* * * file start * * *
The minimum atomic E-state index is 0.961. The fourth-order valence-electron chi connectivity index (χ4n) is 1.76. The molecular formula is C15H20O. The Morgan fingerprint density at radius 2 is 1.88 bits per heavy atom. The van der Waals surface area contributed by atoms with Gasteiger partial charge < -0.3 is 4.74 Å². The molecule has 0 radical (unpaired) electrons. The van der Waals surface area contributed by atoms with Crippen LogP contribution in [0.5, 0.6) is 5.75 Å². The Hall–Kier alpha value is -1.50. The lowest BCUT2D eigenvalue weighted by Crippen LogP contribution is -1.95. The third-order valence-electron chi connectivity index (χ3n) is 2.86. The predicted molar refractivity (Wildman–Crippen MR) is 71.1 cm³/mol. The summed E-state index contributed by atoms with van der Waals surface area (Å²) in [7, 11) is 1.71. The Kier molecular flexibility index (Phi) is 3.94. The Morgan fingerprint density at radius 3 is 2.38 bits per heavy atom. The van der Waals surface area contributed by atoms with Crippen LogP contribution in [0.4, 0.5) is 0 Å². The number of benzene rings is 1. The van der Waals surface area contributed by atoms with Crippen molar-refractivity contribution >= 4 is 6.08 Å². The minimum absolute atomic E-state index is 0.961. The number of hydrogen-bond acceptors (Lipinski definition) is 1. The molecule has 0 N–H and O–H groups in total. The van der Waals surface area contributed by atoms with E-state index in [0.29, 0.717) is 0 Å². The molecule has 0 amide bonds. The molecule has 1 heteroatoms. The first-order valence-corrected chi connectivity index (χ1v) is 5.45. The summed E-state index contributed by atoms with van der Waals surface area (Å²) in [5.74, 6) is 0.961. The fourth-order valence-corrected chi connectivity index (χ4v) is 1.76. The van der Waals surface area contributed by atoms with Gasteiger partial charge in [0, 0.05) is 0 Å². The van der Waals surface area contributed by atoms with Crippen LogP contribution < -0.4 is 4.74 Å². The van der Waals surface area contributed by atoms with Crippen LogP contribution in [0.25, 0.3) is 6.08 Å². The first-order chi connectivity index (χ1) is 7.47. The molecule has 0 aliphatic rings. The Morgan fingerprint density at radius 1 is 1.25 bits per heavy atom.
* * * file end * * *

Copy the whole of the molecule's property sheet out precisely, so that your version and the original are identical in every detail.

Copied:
The minimum atomic E-state index is 0.961. The fourth-order valence-electron chi connectivity index (χ4n) is 1.76. The molecular formula is C15H20O. The Morgan fingerprint density at radius 2 is 1.88 bits per heavy atom. The van der Waals surface area contributed by atoms with Gasteiger partial charge < -0.3 is 4.74 Å². The molecule has 0 radical (unpaired) electrons. The van der Waals surface area contributed by atoms with Crippen LogP contribution in [0.5, 0.6) is 5.75 Å². The Hall–Kier alpha value is -1.50. The lowest BCUT2D eigenvalue weighted by Crippen LogP contribution is -1.95. The third-order valence-electron chi connectivity index (χ3n) is 2.86. The predicted molar refractivity (Wildman–Crippen MR) is 71.1 cm³/mol. The summed E-state index contributed by atoms with van der Waals surface area (Å²) in [7, 11) is 1.71. The Kier molecular flexibility index (Phi) is 3.94. The Morgan fingerprint density at radius 3 is 2.38 bits per heavy atom. The van der Waals surface area contributed by atoms with Crippen LogP contribution in [0.4, 0.5) is 0 Å². The number of benzene rings is 1. The van der Waals surface area contributed by atoms with Crippen molar-refractivity contribution >= 4 is 6.08 Å². The minimum absolute atomic E-state index is 0.961. The number of hydrogen-bond acceptors (Lipinski definition) is 1. The molecule has 0 N–H and O–H groups in total. The van der Waals surface area contributed by atoms with E-state index in [0.29, 0.717) is 0 Å². The molecule has 0 amide bonds. The molecule has 1 heteroatoms. The first-order valence-corrected chi connectivity index (χ1v) is 5.45. The summed E-state index contributed by atoms with van der Waals surface area (Å²) in [5.74, 6) is 0.961. The fourth-order valence-corrected chi connectivity index (χ4v) is 1.76. The van der Waals surface area contributed by atoms with Gasteiger partial charge in [0, 0.05) is 0 Å². The van der Waals surface area contributed by atoms with Crippen LogP contribution < -0.4 is 4.74 Å². The van der Waals surface area contributed by atoms with Crippen LogP contribution in [0.25, 0.3) is 6.08 Å². The first-order chi connectivity index (χ1) is 7.47. The molecule has 0 aliphatic rings. The Morgan fingerprint density at radius 1 is 1.25 bits per heavy atom.